February 15, 2021
Save money by exploring 7 FREE museums in San Francisco! Learn about the events that transformed San Francisco from a small settlement to a world class city.
1. Cable Car Museum
San Francisco boasts the last manually operated cable car system in the world. Stop by the free Cable Car Museum to learn how it all works. Watch cables on giant, rotating wheels, drag cable cars up and down San Francisco's steep hills. It's great to watch this ingenious (and very noisy) engineering feat in action.
Learn about the Cable Car Museum.
2. San Francisco Maritime National Historical Park, Visitor Center
This free museum is an absolute gem, with award winning audio-visual displays that take you on a journey through San Francisco's colorful history with vivid depictions of important events. It's just a block from the waterfront, housed in an old cannery warehouse, with a fabulous ambiance that transports you back in time.
Learn about San Francisco's history, starting with Native America tribes who lived on the mudflats near Crissy Field, to the 1850s Gold Rush, and the immigrant fishing families who founded bustling Fisherman's Wharf.
One of the most fascinating exhibits is about the dozens of ships from the Gold Rush era, buried beneath reclaimed land along the San Francisco waterfront.
Learn about the San Francisco Maritime National Historical Park Visitor Center.
3. Maritime Museum San Francisco
The Free Maritime Museum is located at the Aquatic Park beach, about a ten minute walk west of Pier 39. The Maritime Museum was built as a depression-era project in the 1930s, in a streamline modern style, resembling a white ocean liner gliding across the water!
This is a small museum, and only takes about 30 minutes to see the two floors. There are some miniature ship models on the spacious lower floor, but the most interesting exhibits are upstairs where you can read accounts of what life was like for 19th century fisherman and sailors who worked in the area.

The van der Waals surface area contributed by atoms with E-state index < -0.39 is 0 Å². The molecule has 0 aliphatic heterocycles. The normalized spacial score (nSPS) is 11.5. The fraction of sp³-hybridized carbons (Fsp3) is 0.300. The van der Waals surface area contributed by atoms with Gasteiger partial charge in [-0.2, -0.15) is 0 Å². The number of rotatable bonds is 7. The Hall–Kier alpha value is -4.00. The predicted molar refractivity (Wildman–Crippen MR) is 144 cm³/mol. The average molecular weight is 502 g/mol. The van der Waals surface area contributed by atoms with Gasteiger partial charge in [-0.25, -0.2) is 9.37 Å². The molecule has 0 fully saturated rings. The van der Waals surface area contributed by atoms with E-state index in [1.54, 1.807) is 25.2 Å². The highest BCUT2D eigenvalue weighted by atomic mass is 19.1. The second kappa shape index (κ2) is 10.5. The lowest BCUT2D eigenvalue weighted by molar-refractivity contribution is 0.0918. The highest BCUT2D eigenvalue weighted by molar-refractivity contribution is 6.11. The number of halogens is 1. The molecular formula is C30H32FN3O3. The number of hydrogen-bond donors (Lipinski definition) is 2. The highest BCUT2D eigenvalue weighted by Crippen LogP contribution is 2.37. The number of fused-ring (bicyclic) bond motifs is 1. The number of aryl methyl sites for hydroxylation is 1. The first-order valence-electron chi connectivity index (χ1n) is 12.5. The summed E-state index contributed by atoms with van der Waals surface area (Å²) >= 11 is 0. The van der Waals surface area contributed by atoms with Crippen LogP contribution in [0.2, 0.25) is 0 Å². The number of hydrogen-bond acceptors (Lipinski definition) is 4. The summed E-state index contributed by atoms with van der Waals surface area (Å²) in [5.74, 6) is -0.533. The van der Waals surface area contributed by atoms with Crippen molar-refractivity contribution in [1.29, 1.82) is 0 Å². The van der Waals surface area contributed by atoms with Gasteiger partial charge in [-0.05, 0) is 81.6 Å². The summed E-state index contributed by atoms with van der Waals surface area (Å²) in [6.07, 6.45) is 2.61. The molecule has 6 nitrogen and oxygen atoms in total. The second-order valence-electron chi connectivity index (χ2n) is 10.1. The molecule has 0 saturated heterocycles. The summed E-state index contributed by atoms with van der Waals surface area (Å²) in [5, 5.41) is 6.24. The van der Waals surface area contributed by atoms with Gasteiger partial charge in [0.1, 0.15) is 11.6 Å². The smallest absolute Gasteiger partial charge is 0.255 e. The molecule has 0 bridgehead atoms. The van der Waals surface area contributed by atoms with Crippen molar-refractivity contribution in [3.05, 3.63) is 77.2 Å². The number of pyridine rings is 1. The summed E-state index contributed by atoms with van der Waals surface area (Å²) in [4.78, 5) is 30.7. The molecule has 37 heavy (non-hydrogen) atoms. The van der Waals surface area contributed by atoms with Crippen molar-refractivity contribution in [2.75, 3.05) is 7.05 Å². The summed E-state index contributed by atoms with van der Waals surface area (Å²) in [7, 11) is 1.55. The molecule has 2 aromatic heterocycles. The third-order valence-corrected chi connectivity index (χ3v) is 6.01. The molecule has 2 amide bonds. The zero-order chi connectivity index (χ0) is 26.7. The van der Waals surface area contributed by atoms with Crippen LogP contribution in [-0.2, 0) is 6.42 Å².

Learn about the Maritime Museum San Francisco.
4. Fort Point
Learn about Fort Point San Francisco.
5. Presidio Officers Club
The breathtaking Presidio was once an old military fort, and has a number of fantastic attractions. The must-see Presidio Officers Club should be top of your list, and simply oozes history. It features a free museum, restaurant and great hall for hanging out. It's a thrilling experience to step inside a beautifully preserved adobe, dating back to the Spanish army settlement in 1776. If only these walls could talk! Archaeologists have discovered many precious artifacts here.
The Moraga Hall is in the more modern wing of the building. It was constructed by the U.S. Army and given a Colonial Revival look in the 1930s. This is where officers relaxed and socialized, and today you can hang out and relax by the fire, or grab a meal in the restaurant next door.
The Presidio Heritage Gallery museum is up the back of the building, with engaging exhibits on the Presidio.
Learn about the Presidio Officers Club.
6. Presidio Visitor Center
Another great attraction at the Presidio is the excellent Visitor Center, which combines a museum, gift shop and visitor center into one complex, in a historic U.S. military guard house. Step outside for some awesome views of the Golden Gate Bridge.
The Visitor Center does a nice job of covering off the 10,000 year history of the Presidio, from the Native Indians, Spanish occupation in the 1770s, World Wars, and Cold War. There's also a giant model providing a useful overview of the sprawling Presidio.
Learn about the Presidio Visitor Center.
7. Lands End Lookout
Head out to the rugged, northwest coastline of San Francisco for some spectacular coastline, steeped in history. The free Lands End Lookout overlooks the ruins of the famous Sutro Baths, and has a cafe, exhibits on the cultural and natural history of the area, and a gift shop. A wall of windows takes in amazing views of the Pacific Ocean and Sutro Bath.
It's hard to imagine that a multi-story bathhouse once stood at the site of these ruins, with six saltwater pools and one freshwater pool, restaurants and entertainment. The Sutro Baths were constructed in 1896, but burned down in 1966.
Learn about Lands End Lookout.